People in Central California love barbecue. From backyard grills to popular new restaurants featuring tri tip, ribs and brisket, it’s one of the biggest food trends in the valley. One Fresno destination is so popular, a line wraps around its building daily.
Fresno’s Dog House Grill is Valley famous for tri-tip, pulled pork and their family recipe barbecue sauce.
Connie Nicholson and her husband visit Dog House weekly.
“I like the Barbecue sauce, it’s really good and the tri-tip’s always just right,” Nicholson says. “I get the tri-tip sandwich every time.”
But it’s not just the flavor that draws customers like the Nicholson’s in, it’s also the smell. The smoky aroma of beef permeates the area surrounding the restaurant. And when the outdoor grill is at full flame taste buds salivate, doors open, and a line forms.
Matt Billingsley is the eatery’s general manager. He says smell is at the core of the restaurant’s identity.
“A lot of people say you know I was on the freeway and I smelt the barbecue pit burning, I smelled the wood, smelled the food and I had to come by,” Billingsley says.
But with that smell comes smoke. On most mornings, a large plume from the restaurant can be seen rising into the air above Shaw Avenue. And it’s this smoke, from Dog House and other valley restaurants, that has attracted the attention of the Valley Air District, in the ongoing to attempt to clean up the region’s air.
“We understand that you drive by and you get this mouthwatering smell. We understand that and we want to talk to them we want to figure out if there is a way we can have some of that, the smell, but not the smoke,” says Jaime Holt a spokesperson with the district.
She says it’s just one part of a plan to bring down fine particulate pollution, or PM2.5 to federal standards by the year 2019. And as other sources of particulate pollution, like diesel trucks are becoming cleaner, the impact of restaurant charbroilers on air quality is significant.
Bill Welch is an engineer with University of California, Riverside. He studies particulate pollution emitted from charbroiled food.
“You would have to drive that brand new diesel truck 143 miles to put out the same mass of particles as one charbroiled hamburger,” Welch says. “Compared to the average diesel truck you would have to drive 10 miles to put out the same mass of particles from one charbroiled hamburger.”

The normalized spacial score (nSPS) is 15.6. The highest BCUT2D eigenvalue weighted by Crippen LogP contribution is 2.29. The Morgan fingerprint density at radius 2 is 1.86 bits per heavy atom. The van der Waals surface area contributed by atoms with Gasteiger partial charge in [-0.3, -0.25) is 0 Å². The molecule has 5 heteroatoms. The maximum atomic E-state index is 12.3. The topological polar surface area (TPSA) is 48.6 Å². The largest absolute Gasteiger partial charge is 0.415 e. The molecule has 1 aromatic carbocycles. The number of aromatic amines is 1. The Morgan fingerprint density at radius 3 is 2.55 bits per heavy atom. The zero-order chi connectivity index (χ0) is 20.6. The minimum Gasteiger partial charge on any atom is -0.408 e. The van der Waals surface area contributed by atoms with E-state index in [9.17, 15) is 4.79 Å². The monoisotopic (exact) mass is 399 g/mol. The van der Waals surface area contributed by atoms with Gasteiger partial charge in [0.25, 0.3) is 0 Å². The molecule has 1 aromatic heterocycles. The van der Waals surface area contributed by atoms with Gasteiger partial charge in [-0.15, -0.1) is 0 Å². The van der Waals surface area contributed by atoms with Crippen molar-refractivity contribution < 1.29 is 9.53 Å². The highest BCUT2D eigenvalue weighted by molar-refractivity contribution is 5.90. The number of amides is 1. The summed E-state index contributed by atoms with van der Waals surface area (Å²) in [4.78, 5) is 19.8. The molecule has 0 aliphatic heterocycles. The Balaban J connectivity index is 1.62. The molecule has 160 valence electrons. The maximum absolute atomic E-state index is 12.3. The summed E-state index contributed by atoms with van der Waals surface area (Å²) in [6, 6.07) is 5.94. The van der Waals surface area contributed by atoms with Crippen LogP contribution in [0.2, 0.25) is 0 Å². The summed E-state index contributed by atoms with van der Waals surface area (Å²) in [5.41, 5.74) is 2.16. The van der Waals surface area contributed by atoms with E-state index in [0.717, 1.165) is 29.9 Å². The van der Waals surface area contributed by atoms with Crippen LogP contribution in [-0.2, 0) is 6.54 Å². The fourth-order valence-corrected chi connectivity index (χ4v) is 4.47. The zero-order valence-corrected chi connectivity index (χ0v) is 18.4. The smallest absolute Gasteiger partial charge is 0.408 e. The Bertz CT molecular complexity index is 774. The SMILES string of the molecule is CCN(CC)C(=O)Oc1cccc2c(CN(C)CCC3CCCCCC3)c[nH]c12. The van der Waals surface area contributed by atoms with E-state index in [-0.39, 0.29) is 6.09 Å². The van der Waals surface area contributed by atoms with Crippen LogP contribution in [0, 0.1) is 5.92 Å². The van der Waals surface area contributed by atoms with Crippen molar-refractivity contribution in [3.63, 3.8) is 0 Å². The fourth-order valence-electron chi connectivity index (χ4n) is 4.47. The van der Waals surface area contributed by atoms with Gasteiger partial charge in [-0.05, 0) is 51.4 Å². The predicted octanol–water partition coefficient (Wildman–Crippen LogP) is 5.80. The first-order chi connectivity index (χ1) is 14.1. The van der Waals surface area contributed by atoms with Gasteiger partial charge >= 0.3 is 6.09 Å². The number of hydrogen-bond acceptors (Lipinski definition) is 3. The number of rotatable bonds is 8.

He says it’s crucial that regulators address restaurant charbroilers because they’re “probably the single last unregulated source of primary particulate matter emissions in California.”
And according to Welch, efforts now underway to regulate charbroilers here in the valley could have national implications: “people are looking here to California to show the way to reducing these emissions.”
Exactly how the district plans to reduce those emissions remains unclear. Holt says while the specific solutions aren’t yet in place, getting there will be a three step process: demonstration, testing and regulation with incentives.
“We’re hoping that we can get the ear of the restaurants,” Holt says. “We need to really to understand what’s going on in their business with the hood system and their cook surfaces and figure out how we can first put a demonstration project into place where we will pay a restaurant to install some of these new types of technologies and then see how well they work.”
She says dialogue with restaurant owners will be critical.
“We want to work with them and see what they are willing to do,” Holt says.
It’s all part of the district’s effort to meet goals from the EPA.
“If it’s a question of us meeting the goal or not meeting the goal then we need to meet the goal,” Holt says. “Otherwise we face a variety of actions from the federal government. The same type of action with regard to the one hour ozone plan that ended in a $29 million annual penalty against the Valley.”
But not everyone is comfortable with the air district’s plan. Adenike Adeyeye is with the San Francisco based environmental group EarthJustice. Last year her organization asked the district to immediately begin regulating restaurants that use charbroilers, like other parts of the state.
“The air district is saying that the Bay Area hasn’t yet addressed all charbroiler controls, and that when the Valley Air District does implement its rule it will be broader and address more of the charbroilers,” Adeyeye says. “But at the same time that rule will take another four or five years to develop and in the meantime the Valley is doing nothing to control these emissions.”
While some restaurant owners we talked to expressed concerns about the coming regulations, or declined to comment, Billingsley with Dog House grill says that businesses shouldn’t fear the rules.
“I feel as if you are going to be successful you are going to be successful in regulations, doing things correctly making sure that your product speaks for itself and that yes the attraction of the smoke and the idea of the smell does help the overall,” Billingsley says. “The smoke is a form of advertisement in the idea of the smell and all of that, but I think for the most part there are other ways to incline your business.”
Holt says the district is looking for restaurant owners who are willing to work with the district to develop standards that will not only create tasty burgers and beef, but breathable air for those that live in California’s fertile Valley.